I did a close examination of the whole caliper, and the inside puck is definitely not retracting. Not quite frozen, but definitely has its range of motion reduced. New calipers aren't expensive, so I think I'll probably just ask the shop to swap it. About time for new pads anyway.
 

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Destroying Worlds Since 2015
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Discussion Starter #490
So, the smoke is back. Not nearly as bad as before, I think mostly because this wave is coming all the way up from California and probably thins a little over that distance. But it's enough to make the horizon disappear into a haze, and it's enough to make riding hard uncomfortable. I could feel it this morning whenever I started panting. After a while I just packed it in. I think if I go out at all tomorrow, it'll just be up to the school field to do some techniques. And maybe Coquitlam river and back.
 

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The fires look really bad, seeing them on the telly most nights here in Oz so here's hoping they're under control soon enough.
 

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Destroying Worlds Since 2015
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Discussion Starter #492
The air is better today, at least down at ground level. The high-altitude haze is definitely there, but it seems to be staying aloft. I went for a ride today and didn't feel it in my lungs. I even did the extended route that includes North Starz. I did the rock roll again on Starz Line 2, but couldn't bring myself to launch off the rollable drop. I may have to session that one.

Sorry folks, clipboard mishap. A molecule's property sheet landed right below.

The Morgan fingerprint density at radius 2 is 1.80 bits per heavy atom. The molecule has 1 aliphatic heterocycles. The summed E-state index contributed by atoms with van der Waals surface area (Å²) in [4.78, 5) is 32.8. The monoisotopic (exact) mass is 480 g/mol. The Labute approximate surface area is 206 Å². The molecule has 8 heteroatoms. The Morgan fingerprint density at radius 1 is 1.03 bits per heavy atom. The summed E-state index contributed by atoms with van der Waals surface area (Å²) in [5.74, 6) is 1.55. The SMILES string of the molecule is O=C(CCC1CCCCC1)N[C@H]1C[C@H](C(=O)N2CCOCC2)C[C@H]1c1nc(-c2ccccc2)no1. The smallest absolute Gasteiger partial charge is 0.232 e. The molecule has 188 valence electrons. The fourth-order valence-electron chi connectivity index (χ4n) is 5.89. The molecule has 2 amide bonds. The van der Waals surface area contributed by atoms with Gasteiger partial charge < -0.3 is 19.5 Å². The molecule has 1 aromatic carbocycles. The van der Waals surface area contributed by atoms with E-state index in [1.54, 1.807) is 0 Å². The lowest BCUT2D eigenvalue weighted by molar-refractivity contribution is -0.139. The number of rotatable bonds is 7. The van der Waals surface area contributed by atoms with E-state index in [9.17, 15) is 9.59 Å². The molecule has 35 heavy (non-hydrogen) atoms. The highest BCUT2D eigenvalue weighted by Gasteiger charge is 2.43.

Did all the features on Jo-Jo, including the drop at the bottom--which, come to think of it, is possibly higher than the one on Starz Line 2. Derp. Oh, well, one thing at a time.

I'm regularly pedaling up Heritage Mtn Blvd in 2nd now, and today I did my home stretch in 3rd. So definitely getting stronger and more stamina. My weight is stuck around 195 right now, but I've plateaued every 5 pounds or so since I started keeping track. No biggie, I have another month and a half to two months of riding before the mountains open. And even at 195, I think I'll feel a lot better about my boarding this year.

I checked my rear suspension today because I've felt like it was bottoming out lately. Pressure is right, and my sag is right, but the little ring was close to the bottom of the range when I got back, so I've turned up my rebound speed a bit. Unfortunately, the EX 7 doesn't have a lot of adjustment on the compression setting. It's on medium, and it's basically that or full off or full on. I'll check what the EX 8 has the next time I'm up in Whistler. This might be the excuse I need to buy a new bike. Assuming I can find one.
 

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Destroying Worlds Since 2015
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Discussion Starter #493
I'm up in Whistler for a couple of days, and I went biking this morning. I'm trying out the Insta360 on a helmet mount. I've used my old Giro full-face because it has about the best camera mount accessory I've ever seen--the thing is solid and doesn't vibrate at all, and mounts toward the front. Unfortunately, the Giro collects my breath a little too much, so my glasses are always on the edge of fogging up, so I don't think it's a useful long-term strategy.

The Bell helmets have a camera mount that honestly makes me less confident--both in terms of wobble and in terms of staying put. I'll probably try it tomorrow, but really just for completeness. I did the helmet-mount videos today and while they're an interestingly different perspective, they're not what I'd call compelling. For starters, they work best in portrait mode--in landscape, you either focus on the ground in front of the bike or the middle distance. The former doesn't give you the bigger picture, and the latter might as well be a handlebar mount.

All in all, I haven't been able to come up with anything that's better than a chest mount. It seems to give the best combination of a view of upcoming terrain plus a feel for what the bike is going over, thanks to the handlebars bouncing in the foreground. And landscape mode works best.